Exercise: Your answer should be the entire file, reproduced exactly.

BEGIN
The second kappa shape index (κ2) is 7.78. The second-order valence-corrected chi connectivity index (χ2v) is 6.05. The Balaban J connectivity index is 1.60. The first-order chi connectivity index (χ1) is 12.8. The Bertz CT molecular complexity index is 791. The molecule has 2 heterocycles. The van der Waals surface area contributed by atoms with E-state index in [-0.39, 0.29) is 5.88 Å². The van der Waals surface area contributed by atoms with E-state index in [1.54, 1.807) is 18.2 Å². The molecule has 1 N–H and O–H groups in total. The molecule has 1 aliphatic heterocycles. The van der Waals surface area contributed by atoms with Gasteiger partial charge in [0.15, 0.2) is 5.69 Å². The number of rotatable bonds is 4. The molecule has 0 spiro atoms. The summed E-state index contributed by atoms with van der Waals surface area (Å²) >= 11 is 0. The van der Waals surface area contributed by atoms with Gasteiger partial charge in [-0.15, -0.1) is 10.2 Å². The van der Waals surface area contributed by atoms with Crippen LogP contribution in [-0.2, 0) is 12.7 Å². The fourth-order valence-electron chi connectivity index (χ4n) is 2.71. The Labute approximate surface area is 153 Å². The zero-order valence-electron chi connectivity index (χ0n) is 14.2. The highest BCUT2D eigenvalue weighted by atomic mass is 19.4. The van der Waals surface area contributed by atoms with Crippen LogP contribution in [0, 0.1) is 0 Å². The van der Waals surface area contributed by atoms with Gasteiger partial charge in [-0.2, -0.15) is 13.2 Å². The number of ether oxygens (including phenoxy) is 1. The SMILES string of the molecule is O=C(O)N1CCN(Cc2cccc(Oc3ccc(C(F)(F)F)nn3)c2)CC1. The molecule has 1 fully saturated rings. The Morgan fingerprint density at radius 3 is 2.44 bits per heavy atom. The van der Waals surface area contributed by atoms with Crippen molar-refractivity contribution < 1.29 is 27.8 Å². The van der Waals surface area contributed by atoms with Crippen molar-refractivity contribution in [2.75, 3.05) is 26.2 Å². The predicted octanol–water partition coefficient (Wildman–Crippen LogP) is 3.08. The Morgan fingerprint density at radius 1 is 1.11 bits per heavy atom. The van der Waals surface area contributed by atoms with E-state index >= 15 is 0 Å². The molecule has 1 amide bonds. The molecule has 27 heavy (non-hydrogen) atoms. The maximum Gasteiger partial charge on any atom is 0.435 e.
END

The second kappa shape index (κ2) is 7.78. The second-order valence-corrected chi connectivity index (χ2v) is 6.05. The Balaban J connectivity index is 1.60. The first-order chi connectivity index (χ1) is 12.8. The Bertz CT molecular complexity index is 791. The molecule has 2 heterocycles. The van der Waals surface area contributed by atoms with E-state index in [-0.39, 0.29) is 5.88 Å². The van der Waals surface area contributed by atoms with E-state index in [1.54, 1.807) is 18.2 Å². The molecule has 1 N–H and O–H groups in total. The molecule has 1 aliphatic heterocycles. The van der Waals surface area contributed by atoms with Gasteiger partial charge in [0.15, 0.2) is 5.69 Å². The number of rotatable bonds is 4. The molecule has 0 spiro atoms. The summed E-state index contributed by atoms with van der Waals surface area (Å²) >= 11 is 0. The van der Waals surface area contributed by atoms with Gasteiger partial charge in [-0.15, -0.1) is 10.2 Å². The van der Waals surface area contributed by atoms with Crippen LogP contribution in [-0.2, 0) is 12.7 Å². The fourth-order valence-electron chi connectivity index (χ4n) is 2.71. The Labute approximate surface area is 153 Å². The zero-order valence-electron chi connectivity index (χ0n) is 14.2. The highest BCUT2D eigenvalue weighted by atomic mass is 19.4. The van der Waals surface area contributed by atoms with Crippen LogP contribution in [0, 0.1) is 0 Å². The van der Waals surface area contributed by atoms with Gasteiger partial charge in [-0.2, -0.15) is 13.2 Å². The number of ether oxygens (including phenoxy) is 1. The SMILES string of the molecule is O=C(O)N1CCN(Cc2cccc(Oc3ccc(C(F)(F)F)nn3)c2)CC1. The molecule has 1 fully saturated rings. The Morgan fingerprint density at radius 3 is 2.44 bits per heavy atom. The van der Waals surface area contributed by atoms with Crippen molar-refractivity contribution < 1.29 is 27.8 Å². The van der Waals surface area contributed by atoms with Crippen molar-refractivity contribution in [2.75, 3.05) is 26.2 Å². The predicted octanol–water partition coefficient (Wildman–Crippen LogP) is 3.08. The Morgan fingerprint density at radius 1 is 1.11 bits per heavy atom. The van der Waals surface area contributed by atoms with E-state index >= 15 is 0 Å². The molecule has 1 amide bonds. The molecule has 27 heavy (non-hydrogen) atoms. The maximum Gasteiger partial charge on any atom is 0.435 e.